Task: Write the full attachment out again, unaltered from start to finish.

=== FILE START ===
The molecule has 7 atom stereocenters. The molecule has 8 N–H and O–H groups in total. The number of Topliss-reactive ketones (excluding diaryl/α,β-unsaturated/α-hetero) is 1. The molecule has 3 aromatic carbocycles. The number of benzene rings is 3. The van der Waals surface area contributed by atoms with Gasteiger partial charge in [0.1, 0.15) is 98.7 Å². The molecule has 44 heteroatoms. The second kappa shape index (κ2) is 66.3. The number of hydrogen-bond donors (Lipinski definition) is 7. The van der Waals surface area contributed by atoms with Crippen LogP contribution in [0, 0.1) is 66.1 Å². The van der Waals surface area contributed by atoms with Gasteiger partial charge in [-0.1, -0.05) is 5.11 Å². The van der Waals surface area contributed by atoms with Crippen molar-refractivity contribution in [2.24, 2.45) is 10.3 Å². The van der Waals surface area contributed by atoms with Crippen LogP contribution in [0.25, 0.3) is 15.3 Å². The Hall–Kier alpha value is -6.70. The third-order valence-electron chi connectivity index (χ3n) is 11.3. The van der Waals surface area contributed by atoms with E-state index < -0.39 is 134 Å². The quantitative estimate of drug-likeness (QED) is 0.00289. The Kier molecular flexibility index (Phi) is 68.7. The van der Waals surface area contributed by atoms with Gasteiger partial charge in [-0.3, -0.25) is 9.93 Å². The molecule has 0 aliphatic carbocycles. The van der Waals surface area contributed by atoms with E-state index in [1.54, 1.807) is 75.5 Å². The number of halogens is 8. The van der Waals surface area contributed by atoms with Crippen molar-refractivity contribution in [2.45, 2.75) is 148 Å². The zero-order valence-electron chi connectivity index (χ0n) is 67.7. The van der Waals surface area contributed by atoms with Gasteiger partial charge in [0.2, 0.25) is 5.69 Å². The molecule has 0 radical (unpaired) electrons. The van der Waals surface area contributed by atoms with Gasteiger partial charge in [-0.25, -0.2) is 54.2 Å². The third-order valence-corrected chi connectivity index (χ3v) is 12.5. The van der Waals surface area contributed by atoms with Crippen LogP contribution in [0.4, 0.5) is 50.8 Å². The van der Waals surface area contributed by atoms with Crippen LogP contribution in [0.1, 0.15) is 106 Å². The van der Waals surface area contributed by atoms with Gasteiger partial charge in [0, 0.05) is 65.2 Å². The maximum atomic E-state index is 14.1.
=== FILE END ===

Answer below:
The molecule has 7 atom stereocenters. The molecule has 8 N–H and O–H groups in total. The number of Topliss-reactive ketones (excluding diaryl/α,β-unsaturated/α-hetero) is 1. The molecule has 3 aromatic carbocycles. The number of benzene rings is 3. The van der Waals surface area contributed by atoms with Gasteiger partial charge in [0.1, 0.15) is 98.7 Å². The molecule has 44 heteroatoms. The second kappa shape index (κ2) is 66.3. The number of hydrogen-bond donors (Lipinski definition) is 7. The van der Waals surface area contributed by atoms with Crippen LogP contribution in [0, 0.1) is 66.1 Å². The van der Waals surface area contributed by atoms with Gasteiger partial charge in [-0.1, -0.05) is 5.11 Å². The van der Waals surface area contributed by atoms with Crippen molar-refractivity contribution in [2.24, 2.45) is 10.3 Å². The van der Waals surface area contributed by atoms with Crippen LogP contribution in [0.25, 0.3) is 15.3 Å². The Hall–Kier alpha value is -6.70. The third-order valence-electron chi connectivity index (χ3n) is 11.3. The van der Waals surface area contributed by atoms with E-state index < -0.39 is 134 Å². The quantitative estimate of drug-likeness (QED) is 0.00289. The Kier molecular flexibility index (Phi) is 68.7. The van der Waals surface area contributed by atoms with Gasteiger partial charge in [-0.3, -0.25) is 9.93 Å². The molecule has 0 aliphatic carbocycles. The van der Waals surface area contributed by atoms with E-state index in [1.54, 1.807) is 75.5 Å². The number of halogens is 8. The van der Waals surface area contributed by atoms with Crippen molar-refractivity contribution in [2.45, 2.75) is 148 Å². The zero-order valence-electron chi connectivity index (χ0n) is 67.7. The van der Waals surface area contributed by atoms with Gasteiger partial charge in [0.2, 0.25) is 5.69 Å². The molecule has 0 radical (unpaired) electrons. The van der Waals surface area contributed by atoms with Gasteiger partial charge in [-0.25, -0.2) is 54.2 Å². The third-order valence-corrected chi connectivity index (χ3v) is 12.5. The van der Waals surface area contributed by atoms with Crippen LogP contribution in [0.4, 0.5) is 50.8 Å². The van der Waals surface area contributed by atoms with Crippen LogP contribution in [0.1, 0.15) is 106 Å². The van der Waals surface area contributed by atoms with Gasteiger partial charge in [0, 0.05) is 65.2 Å². The maximum atomic E-state index is 14.1.